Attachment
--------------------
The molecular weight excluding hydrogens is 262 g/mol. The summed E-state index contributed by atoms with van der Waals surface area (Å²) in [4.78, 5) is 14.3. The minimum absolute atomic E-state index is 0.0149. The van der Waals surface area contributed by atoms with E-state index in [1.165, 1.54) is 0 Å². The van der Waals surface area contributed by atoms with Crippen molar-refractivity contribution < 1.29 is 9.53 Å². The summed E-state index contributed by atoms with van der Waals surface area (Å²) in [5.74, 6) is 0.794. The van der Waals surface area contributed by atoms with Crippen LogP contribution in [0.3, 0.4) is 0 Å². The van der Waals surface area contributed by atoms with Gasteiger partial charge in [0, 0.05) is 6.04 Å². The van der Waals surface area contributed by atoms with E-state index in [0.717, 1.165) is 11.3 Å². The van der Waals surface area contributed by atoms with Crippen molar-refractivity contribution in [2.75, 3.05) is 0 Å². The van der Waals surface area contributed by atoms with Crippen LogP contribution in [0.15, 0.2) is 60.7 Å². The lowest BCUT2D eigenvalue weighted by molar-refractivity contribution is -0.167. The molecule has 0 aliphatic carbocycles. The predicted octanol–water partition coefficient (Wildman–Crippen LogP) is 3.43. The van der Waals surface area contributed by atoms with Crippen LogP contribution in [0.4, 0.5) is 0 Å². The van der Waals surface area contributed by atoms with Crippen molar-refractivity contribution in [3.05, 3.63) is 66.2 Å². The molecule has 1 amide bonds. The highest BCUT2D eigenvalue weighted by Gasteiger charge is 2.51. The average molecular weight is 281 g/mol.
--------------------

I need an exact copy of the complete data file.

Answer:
The molecular weight excluding hydrogens is 262 g/mol. The summed E-state index contributed by atoms with van der Waals surface area (Å²) in [4.78, 5) is 14.3. The minimum absolute atomic E-state index is 0.0149. The van der Waals surface area contributed by atoms with E-state index in [1.165, 1.54) is 0 Å². The van der Waals surface area contributed by atoms with Crippen molar-refractivity contribution < 1.29 is 9.53 Å². The summed E-state index contributed by atoms with van der Waals surface area (Å²) in [5.74, 6) is 0.794. The van der Waals surface area contributed by atoms with Crippen LogP contribution in [0.3, 0.4) is 0 Å². The van der Waals surface area contributed by atoms with Gasteiger partial charge in [0, 0.05) is 6.04 Å². The van der Waals surface area contributed by atoms with E-state index in [0.717, 1.165) is 11.3 Å². The van der Waals surface area contributed by atoms with Crippen molar-refractivity contribution in [2.75, 3.05) is 0 Å². The van der Waals surface area contributed by atoms with Crippen LogP contribution in [0.15, 0.2) is 60.7 Å². The lowest BCUT2D eigenvalue weighted by molar-refractivity contribution is -0.167. The molecule has 0 aliphatic carbocycles. The predicted octanol–water partition coefficient (Wildman–Crippen LogP) is 3.43. The van der Waals surface area contributed by atoms with Crippen LogP contribution in [0.4, 0.5) is 0 Å². The van der Waals surface area contributed by atoms with Crippen molar-refractivity contribution in [3.05, 3.63) is 66.2 Å². The molecule has 1 amide bonds. The highest BCUT2D eigenvalue weighted by Gasteiger charge is 2.51. The average molecular weight is 281 g/mol.